Metasomatism is a source of methane on Mars

Michele Rinaldi, Sami Mikhail*, Dimitri A. Sverjensky

*Corresponding author for this work

Research output: Contribution to journalArticlepeer-review

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The abundance of inactive Martian volcanic centres suggests that early Mars was more volcanically active than today. On Earth, volcanic degassing releases climate-forcing gases such as H2O, SO2, and CO2 into the atmosphere. On Mars, the volcanic carbon is likely to be more methane-rich than on Earth because the interior is, and was, more reducing than the present-day Terrestrial upper mantle. The reports of reduced carbon associated with high-temperature minerals in Martian igneous meteorites back up this assertion. Here, we undertake irreversible reaction path models of the fluid-rock interaction to predict carbon speciation in magmatic fluids at the Martian crust-mantle boundary. We find methane is a major carbon species between 300 and 800 °C where logfO2 is set at the Fayalite = Magnetite + Quartz redox buffer reaction (FMQ). When logfO2 is below FMQ, methane is dominant across all temperatures investigated (300–800 °C). Moreover, ultramafic rocks produce more methane than mafic lithologies. The cooling of magmatic bodies leads to the release of a fluid phase, which serves as a medium within which methane is formed at high temperatures and transported. Metasomatic methane is, therefore, a source of reduced carbonaceous gases to the early Martian atmosphere and, fundamentally, for all telluric planets, moons, and exoplanets with Mars-like low logfO2 interiors.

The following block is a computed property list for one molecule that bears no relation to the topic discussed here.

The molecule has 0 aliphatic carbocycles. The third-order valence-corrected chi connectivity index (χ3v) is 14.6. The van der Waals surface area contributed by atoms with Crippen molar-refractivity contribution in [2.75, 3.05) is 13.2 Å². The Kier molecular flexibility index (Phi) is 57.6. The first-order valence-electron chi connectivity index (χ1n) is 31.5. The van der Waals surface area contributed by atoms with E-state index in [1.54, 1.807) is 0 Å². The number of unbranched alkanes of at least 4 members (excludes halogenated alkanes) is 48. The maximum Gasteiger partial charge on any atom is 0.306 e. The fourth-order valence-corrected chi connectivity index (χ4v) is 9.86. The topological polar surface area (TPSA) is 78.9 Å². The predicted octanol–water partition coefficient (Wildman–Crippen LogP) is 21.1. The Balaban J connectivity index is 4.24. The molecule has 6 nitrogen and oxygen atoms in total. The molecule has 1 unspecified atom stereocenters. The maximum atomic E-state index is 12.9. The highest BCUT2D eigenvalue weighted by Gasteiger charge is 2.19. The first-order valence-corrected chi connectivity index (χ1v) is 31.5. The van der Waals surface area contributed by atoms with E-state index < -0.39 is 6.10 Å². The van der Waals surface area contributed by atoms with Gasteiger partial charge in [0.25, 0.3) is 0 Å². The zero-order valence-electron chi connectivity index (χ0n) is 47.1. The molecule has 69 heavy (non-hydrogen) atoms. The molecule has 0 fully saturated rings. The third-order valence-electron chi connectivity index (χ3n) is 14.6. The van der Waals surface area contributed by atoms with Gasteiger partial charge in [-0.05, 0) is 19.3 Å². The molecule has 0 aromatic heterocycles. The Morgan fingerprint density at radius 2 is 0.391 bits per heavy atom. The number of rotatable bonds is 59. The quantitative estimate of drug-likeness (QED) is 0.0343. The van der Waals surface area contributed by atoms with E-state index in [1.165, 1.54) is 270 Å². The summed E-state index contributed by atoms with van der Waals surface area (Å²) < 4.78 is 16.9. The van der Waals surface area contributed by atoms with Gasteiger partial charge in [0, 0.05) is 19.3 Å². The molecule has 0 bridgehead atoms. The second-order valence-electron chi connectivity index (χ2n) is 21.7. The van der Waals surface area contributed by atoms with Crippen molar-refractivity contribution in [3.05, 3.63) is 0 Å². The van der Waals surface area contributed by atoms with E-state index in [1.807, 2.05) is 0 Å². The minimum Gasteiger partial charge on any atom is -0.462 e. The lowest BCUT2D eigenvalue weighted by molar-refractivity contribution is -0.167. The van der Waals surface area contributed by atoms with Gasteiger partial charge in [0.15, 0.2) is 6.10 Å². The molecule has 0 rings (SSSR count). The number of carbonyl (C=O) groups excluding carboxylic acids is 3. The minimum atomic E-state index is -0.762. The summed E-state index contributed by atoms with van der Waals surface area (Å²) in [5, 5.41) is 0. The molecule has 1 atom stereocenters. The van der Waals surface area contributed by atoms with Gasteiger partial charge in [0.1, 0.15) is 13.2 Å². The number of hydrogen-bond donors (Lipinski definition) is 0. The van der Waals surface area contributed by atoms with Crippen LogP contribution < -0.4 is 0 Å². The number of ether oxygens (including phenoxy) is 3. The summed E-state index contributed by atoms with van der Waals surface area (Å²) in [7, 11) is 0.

Original languageEnglish
Article number118672
Number of pages9
JournalEarth and Planetary Science Letters
Early online date1 Apr 2024
Publication statusPublished - 15 May 2024


  • Methanogenesis
  • Mars
  • Thermodynamic modelling


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